RegulationAccounting StandardsMerger: so you think it’s all over…

Merger: so you think it's all over...

Tradition dictates that it takes a decade for merger talks to begin again. but last week's saga is far from finished

If opponents hope the narrow failure of the ICAEW/CIPFA merger puts an end to
concerns raised by the prospect of a super institute, they are very much
mistaken.
On a dramatic day at both Guildhall and Chartered Accountants’ Hall, where both
institutes’ votes were revealed simultaneously, the ICAEW fell agonisingly short
of the two-thirds majority required to push the merger through.

The announcement of the results by ICAEW president Ian Morris, to the 100 or
so members who turned up to have their say and witness the dramatic outcome in
the flesh, left many aghast.

It fell to ICAEW chief executive Eric Anstee to make an indignant, yet
determined, address. The institute, he claims, will continue to push for closer
ties with CIPFA and for consolidation within the industry.

Despite losing the vote, Anstee said he was well placed to make this point.
Indeed, it appears that his frustration at narrowly missing the required
majority will only strengthen his resolve, by bringing together the ICAEW and
the public-focused institute in all but name.

Anstee suggests that some of the most controversial strategies that formed
the merger proposal, such as the potential new name for the institute, and the
formation of an ICAEW public services faculty, could still continue despite
members’ rejection of the integration.

He justifies the importance of continuing to integrate with CIPFA by citing
ACCA’s attempt to seize the opportunity to court the public sector-oriented
institute straight after the merger results were announced.

ACCA chief executive Allen Blewitt said he was ‘sorry’ for CIPFA members
following the voting, but promised to make sure that accounting professionals
working
in this field ‘have the best training and service’, comments that alluded
to the ICAEW’s aversion to CPD collaboration.

Flirting outrageously with the prospect of a CIPFA tie-up, he went on to say:
‘We will happily talk to CIPFA about how we can help them to deliver a
top-quality service that public sector finance professionals need in the 21st
century.’

In a thinly-veiled dig at ICAEW members’ apparent selfishness in not
understanding the reasons behind the merger, CIPFA president Diane Colley
thanked the public sector institute’s members for the pro-merger vote. ‘We have
shown yet again that CIPFA members are prepared to rise above self-interest and
think about the interests of the profession and the public,’ she said.

Her views were echoed by Ashtead-based Roy Foster, a chartered accountant who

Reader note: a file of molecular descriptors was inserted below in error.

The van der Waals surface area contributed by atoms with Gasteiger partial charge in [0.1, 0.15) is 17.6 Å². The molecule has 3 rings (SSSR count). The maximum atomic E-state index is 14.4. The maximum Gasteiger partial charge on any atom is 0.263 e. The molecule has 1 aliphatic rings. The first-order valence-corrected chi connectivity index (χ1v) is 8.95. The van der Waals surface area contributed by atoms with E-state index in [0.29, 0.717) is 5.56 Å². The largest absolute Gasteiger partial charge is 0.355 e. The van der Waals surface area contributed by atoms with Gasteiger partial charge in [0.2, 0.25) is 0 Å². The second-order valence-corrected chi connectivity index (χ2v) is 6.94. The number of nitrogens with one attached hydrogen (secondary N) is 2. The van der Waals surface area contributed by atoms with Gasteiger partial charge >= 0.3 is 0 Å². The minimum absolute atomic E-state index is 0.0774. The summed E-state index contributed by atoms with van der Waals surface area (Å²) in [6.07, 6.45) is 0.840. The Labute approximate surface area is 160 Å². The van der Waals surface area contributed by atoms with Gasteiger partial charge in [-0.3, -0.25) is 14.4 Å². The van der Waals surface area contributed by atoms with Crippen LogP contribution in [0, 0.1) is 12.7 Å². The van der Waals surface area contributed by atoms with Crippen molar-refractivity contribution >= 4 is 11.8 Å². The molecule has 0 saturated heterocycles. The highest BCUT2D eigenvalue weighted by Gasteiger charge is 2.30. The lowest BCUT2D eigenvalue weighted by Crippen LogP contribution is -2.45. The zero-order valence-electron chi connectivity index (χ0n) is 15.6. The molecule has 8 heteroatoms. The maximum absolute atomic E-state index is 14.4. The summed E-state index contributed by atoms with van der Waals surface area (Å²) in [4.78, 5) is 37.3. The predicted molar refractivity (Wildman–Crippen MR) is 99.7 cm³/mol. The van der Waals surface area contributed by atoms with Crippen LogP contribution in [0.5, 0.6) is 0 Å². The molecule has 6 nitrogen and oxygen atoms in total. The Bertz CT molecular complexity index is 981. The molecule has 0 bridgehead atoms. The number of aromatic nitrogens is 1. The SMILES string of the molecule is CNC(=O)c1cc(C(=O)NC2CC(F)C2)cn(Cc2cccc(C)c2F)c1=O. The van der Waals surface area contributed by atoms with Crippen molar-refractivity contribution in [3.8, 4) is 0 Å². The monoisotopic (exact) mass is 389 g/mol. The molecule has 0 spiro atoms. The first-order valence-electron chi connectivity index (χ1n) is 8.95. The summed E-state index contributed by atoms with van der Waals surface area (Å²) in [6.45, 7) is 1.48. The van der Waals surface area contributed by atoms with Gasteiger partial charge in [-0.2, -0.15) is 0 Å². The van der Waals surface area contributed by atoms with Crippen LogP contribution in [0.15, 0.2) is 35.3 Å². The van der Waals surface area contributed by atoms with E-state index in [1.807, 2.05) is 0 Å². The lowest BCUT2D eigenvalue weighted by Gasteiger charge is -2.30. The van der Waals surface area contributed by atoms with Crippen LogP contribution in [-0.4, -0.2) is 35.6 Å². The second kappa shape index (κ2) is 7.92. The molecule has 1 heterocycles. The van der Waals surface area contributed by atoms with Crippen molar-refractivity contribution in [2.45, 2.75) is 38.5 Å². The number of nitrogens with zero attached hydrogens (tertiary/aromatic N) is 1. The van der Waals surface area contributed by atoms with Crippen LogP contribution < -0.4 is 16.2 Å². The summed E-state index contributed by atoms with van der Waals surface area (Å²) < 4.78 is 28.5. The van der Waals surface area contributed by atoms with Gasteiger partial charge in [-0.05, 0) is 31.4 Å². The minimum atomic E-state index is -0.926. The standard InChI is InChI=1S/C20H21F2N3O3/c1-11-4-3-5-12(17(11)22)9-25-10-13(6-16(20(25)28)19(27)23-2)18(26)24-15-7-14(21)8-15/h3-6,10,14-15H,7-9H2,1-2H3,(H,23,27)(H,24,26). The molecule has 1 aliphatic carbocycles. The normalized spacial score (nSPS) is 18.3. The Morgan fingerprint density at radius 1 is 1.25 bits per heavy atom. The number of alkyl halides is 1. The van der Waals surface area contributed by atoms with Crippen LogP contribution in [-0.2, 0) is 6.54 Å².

viewed the events in Moorgate with dismay. ‘Fundamentally, [ICAEW] members need
to consider what’s best for the profession rather than as individuals,’ he said.

It is hoped that the merger failure has headed off, for the moment, fears
that the ICAEW would move away from the Consultative Committee of Accountancy
Bodies and go its own way on issues affecting the profession.

But while the other institutes see the CCAB as the most appropriate vehicle
for the profession to lobby, Anstee continues to argue for acquisitive-style
consolidation.

One issue, which particularly concerns ICAS and ACCA and highlights the
difficulty the institutes face in working together, has been the ICAEW’s
withdrawal from collaboration on continuing professional development. ICAS chief
executive Des Hudson has called for the institute to come back on board.

The ICAEW’s executives have decided that CPD is a matter of market
differentiation in terms of enticing the new recruits, and therefore the CCAB
has been dropped.
Yet with the bad blood created between the ICAEW and the Scottish institute over
the ‘Institute of Chartered Accountants’ name row, attempts by ICAS to improve
relations are very likely to fail.

Anstee is thought to be still pushing for the ICAEW to change its name to
‘ICA’, while ICAS vigorously opposes any attempt and clambers for the moral high
ground by calling for another meeting between the two parties to reach a
solution.
The ICAEW chief executive has classed ICAS’ strategy of public opposition to the
name change as ‘unpleasant to the profession’.

There are other ongoing issues, too. For example, Anstee admits that small
practitioners’ concern over the tax implications of Abstract 40, the
clarification of revenue recognition rules set to hit small accounting firms,
could have contributed to the ICAEW losing its merger battle.

He believes that many practitioners feel ‘disenfranchised’ from the institute
for not doing more to prevent the clarification having an adverse effect on
practices. ‘Members have looked at that as not supporting them,’ he says.

Meanwhile the ICAEW members who have been vocal in their opposition to the
merger have claimed it failed because members do not want the qualification
diluted, and argue that a bigger institutewould lead to greater administration
without necessarily a bigger lobbying voice.

Bruce Lawson, who has campaigned vigorously against the merger, said that the
result proved that a super institute’s increased weight in the eyes of the
government would have been ‘marginal at best’.

And don’t forget CIMA. Although it has remained aloof from the merger soap
opera, after it ducked out of the initial ICAEW/CIPFA proposals, it is still
open to persuasion, according to chief executive Charles Tilley. The profession
remains in flux, with many questions yet to be answered.

The CCAB has received a body blow following the ICAEW’s pull-out from CPD
collaboration.

The ICAEW has claimed a mandate for change despite failing to achieve a
voting majority set out in its own constitution.

And relations between institutes are more fraught than ever. Expect much more
from this long-running, and bad-tempered, saga.

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